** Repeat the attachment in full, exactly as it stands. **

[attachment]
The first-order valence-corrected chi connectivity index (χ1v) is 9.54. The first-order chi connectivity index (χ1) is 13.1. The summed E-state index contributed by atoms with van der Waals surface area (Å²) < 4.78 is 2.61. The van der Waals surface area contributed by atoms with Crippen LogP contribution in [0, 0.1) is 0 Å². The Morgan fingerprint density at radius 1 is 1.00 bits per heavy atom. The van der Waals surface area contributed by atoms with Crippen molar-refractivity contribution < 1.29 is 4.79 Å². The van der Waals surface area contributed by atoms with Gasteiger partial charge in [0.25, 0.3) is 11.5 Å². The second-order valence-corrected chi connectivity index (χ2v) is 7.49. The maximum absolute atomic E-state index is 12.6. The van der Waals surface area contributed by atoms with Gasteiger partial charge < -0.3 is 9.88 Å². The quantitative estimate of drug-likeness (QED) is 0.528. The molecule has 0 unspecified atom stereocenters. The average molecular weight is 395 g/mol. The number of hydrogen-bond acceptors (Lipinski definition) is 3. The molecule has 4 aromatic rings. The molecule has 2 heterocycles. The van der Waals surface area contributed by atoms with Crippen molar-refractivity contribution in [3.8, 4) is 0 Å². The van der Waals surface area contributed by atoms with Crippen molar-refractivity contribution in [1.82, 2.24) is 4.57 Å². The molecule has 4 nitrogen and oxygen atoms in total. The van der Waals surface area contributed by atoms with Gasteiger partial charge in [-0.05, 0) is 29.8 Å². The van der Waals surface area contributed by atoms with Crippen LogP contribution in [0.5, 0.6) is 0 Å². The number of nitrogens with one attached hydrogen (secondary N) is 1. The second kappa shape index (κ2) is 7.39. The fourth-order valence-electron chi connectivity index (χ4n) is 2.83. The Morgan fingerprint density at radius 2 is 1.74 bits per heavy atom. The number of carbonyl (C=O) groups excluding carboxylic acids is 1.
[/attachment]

The first-order valence-corrected chi connectivity index (χ1v) is 9.54. The first-order chi connectivity index (χ1) is 13.1. The summed E-state index contributed by atoms with van der Waals surface area (Å²) < 4.78 is 2.61. The van der Waals surface area contributed by atoms with Crippen LogP contribution in [0, 0.1) is 0 Å². The Morgan fingerprint density at radius 1 is 1.00 bits per heavy atom. The van der Waals surface area contributed by atoms with Crippen molar-refractivity contribution < 1.29 is 4.79 Å². The van der Waals surface area contributed by atoms with Gasteiger partial charge in [0.25, 0.3) is 11.5 Å². The second-order valence-corrected chi connectivity index (χ2v) is 7.49. The maximum absolute atomic E-state index is 12.6. The van der Waals surface area contributed by atoms with Gasteiger partial charge < -0.3 is 9.88 Å². The quantitative estimate of drug-likeness (QED) is 0.528. The molecule has 0 unspecified atom stereocenters. The average molecular weight is 395 g/mol. The number of hydrogen-bond acceptors (Lipinski definition) is 3. The molecule has 4 aromatic rings. The molecule has 2 heterocycles. The van der Waals surface area contributed by atoms with Crippen molar-refractivity contribution in [3.8, 4) is 0 Å². The van der Waals surface area contributed by atoms with Crippen molar-refractivity contribution in [1.82, 2.24) is 4.57 Å². The molecule has 4 nitrogen and oxygen atoms in total. The van der Waals surface area contributed by atoms with Gasteiger partial charge in [-0.05, 0) is 29.8 Å². The van der Waals surface area contributed by atoms with Crippen LogP contribution in [0.5, 0.6) is 0 Å². The number of nitrogens with one attached hydrogen (secondary N) is 1. The second kappa shape index (κ2) is 7.39. The fourth-order valence-electron chi connectivity index (χ4n) is 2.83. The Morgan fingerprint density at radius 2 is 1.74 bits per heavy atom. The number of carbonyl (C=O) groups excluding carboxylic acids is 1.